H. Alan Day's Blog
During these days of COVID-19 quarantines, our animal friends are important in our lives. Just their presence can lighten the stress and anxiety so many of us feel. Even during less tumultuous times, pets have been important in my life.
One of the pets embedded in Day family history is Susie, the dog we had while I was growing up. She was a little, short-legged, barrel-chested dog, with short, white hair and a tail that curled over her back. I think she was a stray that Sandra found on the ranch. Susie was the only dog allowed in the house. This privilege was granted her when I was too young to know that not every dog received special treatment. When she looked at you, you could read the intelligence in her eyes. She fit in our family like a fourth child.
Susie loved all the family equally and would always come with a smile when called. Every morning she made it a point to visit each family member in bed and greet them with a smile. If you didn’t know better, you would think her smile was snarl. She pulled her lips back, stuck out her tongue and hissed.
Susie wasn’t spoiled and never was in the way, yet she was always part of any event in the house. One of her best traits was that she could hear cars coming up the ranch road when they still were several miles away. She’d give a couple of little barks. You could always tell whether it was a stranger or a ranch vehicle by her bark. If we heard a stranger bark, we would say company is coming, and my mother would make a fresh pot of fresh coffee and get ready to receive guests.
Susie only had one enemy—the pig we kept down in the corral. Once a day, the pig visited the back of the bunkhouse to eat the cowboys’ table scraps. When that pig took one step out of the corral, Susie jumped and had a barking tantrum even if she were napping soundly indoors.
I loved having Susie as a companion. I’d take her with me to check windmills or put out salt licks for the cattle. She loved to come along. I almost always took a 22 rifle to shoot jackrabbits. They ate a lot of grass that I wanted for the cows. Susie would spot the jackrabbits first and would tell me. I’d stop and shoot the rabbit. She’d then jump out of the jeep and land on her head because her legs were short. She’d pick herself up and run over to the jackrabbit, shake it to death, then strut back to the jeep so proud of herself for being such a great hunter. Sometimes, she would get a little blood on her chest or leg. She’d make sure to show me the badge of courage that she earned while shaking that mean rabbit.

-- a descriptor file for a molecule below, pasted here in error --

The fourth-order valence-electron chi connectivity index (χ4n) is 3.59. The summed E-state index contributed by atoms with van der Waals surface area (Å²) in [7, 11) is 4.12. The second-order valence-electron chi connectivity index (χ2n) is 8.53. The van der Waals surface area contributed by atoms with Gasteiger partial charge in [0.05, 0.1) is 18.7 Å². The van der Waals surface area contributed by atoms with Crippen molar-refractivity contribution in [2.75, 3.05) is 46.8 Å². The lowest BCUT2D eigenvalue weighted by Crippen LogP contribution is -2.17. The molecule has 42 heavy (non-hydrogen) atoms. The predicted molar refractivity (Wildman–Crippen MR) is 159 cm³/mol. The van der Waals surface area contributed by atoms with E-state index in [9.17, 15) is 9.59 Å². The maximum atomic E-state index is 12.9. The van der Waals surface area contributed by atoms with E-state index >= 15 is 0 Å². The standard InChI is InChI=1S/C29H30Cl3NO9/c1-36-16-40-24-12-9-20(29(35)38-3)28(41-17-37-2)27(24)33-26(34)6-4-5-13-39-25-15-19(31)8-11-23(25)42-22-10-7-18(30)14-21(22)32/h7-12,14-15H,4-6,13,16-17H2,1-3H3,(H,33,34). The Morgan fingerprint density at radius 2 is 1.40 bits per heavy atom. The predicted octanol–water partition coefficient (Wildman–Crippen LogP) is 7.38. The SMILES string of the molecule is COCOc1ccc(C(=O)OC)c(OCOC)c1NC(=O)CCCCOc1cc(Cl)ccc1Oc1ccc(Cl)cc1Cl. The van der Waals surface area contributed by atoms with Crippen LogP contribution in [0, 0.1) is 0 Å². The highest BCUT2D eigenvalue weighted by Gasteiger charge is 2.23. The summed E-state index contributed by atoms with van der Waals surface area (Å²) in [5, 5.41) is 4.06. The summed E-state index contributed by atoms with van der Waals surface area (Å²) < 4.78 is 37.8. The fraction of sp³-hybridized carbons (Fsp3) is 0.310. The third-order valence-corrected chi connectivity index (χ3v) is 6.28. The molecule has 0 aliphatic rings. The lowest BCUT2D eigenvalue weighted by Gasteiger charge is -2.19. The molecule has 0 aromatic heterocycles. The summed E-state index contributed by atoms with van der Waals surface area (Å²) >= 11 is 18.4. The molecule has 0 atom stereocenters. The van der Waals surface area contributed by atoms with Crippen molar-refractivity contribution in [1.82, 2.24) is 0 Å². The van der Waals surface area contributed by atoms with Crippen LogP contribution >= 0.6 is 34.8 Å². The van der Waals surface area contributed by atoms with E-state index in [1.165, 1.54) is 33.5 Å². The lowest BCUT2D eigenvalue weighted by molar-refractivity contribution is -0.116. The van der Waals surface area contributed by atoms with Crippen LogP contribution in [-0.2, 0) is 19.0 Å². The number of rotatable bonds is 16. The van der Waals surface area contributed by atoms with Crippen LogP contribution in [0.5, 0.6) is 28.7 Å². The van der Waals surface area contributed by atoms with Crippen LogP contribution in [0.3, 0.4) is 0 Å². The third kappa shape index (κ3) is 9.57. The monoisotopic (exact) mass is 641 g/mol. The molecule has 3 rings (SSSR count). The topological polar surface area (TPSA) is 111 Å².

Susie lived a long and healthy life. When she finally got old and passed, it was one of the saddest days we had on the ranch. I was a senior in high school. Of course, I missed her. Terribly. But when I think of her, I don’t think of the missing. I think of all the fun we had and feel grateful that she was a part of my life.
I’m an avid University of Arizona basketball fan and was at a game the other week with my friend Jimmy Patterson. At one point during the game, Jimmy pointed to a fellow walking on the floor. “There’s Bob Baffert,” he said.
I immediately took interest. I respect any master horseman and Baffert’s success in horse racing is unmatched, if not legendary. I knew Baffert had been raised in Arizona, but I was surprised to see him at a game.
Afterward, Jimmy and I went to a local burger joint to celebrate our victory. Who should walk in but Bob Baffert and his look-alike, who was presumably his brother. Jimmy, having never met a stranger in his life, got up and went over to talk to them. I’m a bit embarrassed about approaching strangers so stayed at our table. After smiles and talk, Jimmy waved me over. Introductions were made all around.